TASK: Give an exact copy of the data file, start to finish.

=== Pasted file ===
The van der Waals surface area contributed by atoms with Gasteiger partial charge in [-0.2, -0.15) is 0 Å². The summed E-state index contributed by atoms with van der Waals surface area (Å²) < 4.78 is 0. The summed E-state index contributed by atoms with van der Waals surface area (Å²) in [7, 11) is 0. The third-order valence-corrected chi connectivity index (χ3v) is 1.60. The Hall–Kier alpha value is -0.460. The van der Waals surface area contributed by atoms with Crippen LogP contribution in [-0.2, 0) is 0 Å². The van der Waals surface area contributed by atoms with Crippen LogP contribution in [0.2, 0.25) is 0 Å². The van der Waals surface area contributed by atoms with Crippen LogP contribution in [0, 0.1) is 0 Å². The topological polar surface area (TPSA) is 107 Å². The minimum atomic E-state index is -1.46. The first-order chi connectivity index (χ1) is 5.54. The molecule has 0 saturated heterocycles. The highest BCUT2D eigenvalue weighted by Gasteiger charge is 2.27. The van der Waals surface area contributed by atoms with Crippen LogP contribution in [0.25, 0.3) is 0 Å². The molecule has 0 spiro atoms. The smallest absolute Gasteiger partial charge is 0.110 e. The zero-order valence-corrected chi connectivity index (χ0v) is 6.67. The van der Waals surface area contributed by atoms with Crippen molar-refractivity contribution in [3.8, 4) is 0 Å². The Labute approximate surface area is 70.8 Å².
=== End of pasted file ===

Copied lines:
The van der Waals surface area contributed by atoms with Gasteiger partial charge in [-0.2, -0.15) is 0 Å². The summed E-state index contributed by atoms with van der Waals surface area (Å²) < 4.78 is 0. The summed E-state index contributed by atoms with van der Waals surface area (Å²) in [7, 11) is 0. The third-order valence-corrected chi connectivity index (χ3v) is 1.60. The Hall–Kier alpha value is -0.460. The van der Waals surface area contributed by atoms with Crippen LogP contribution in [-0.2, 0) is 0 Å². The van der Waals surface area contributed by atoms with Crippen LogP contribution in [0.2, 0.25) is 0 Å². The van der Waals surface area contributed by atoms with Crippen LogP contribution in [0, 0.1) is 0 Å². The topological polar surface area (TPSA) is 107 Å². The minimum atomic E-state index is -1.46. The first-order chi connectivity index (χ1) is 5.54. The molecule has 0 saturated heterocycles. The highest BCUT2D eigenvalue weighted by Gasteiger charge is 2.27. The van der Waals surface area contributed by atoms with Crippen LogP contribution in [0.25, 0.3) is 0 Å². The molecule has 0 spiro atoms. The smallest absolute Gasteiger partial charge is 0.110 e. The zero-order valence-corrected chi connectivity index (χ0v) is 6.67. The van der Waals surface area contributed by atoms with Crippen molar-refractivity contribution in [3.8, 4) is 0 Å². The Labute approximate surface area is 70.8 Å².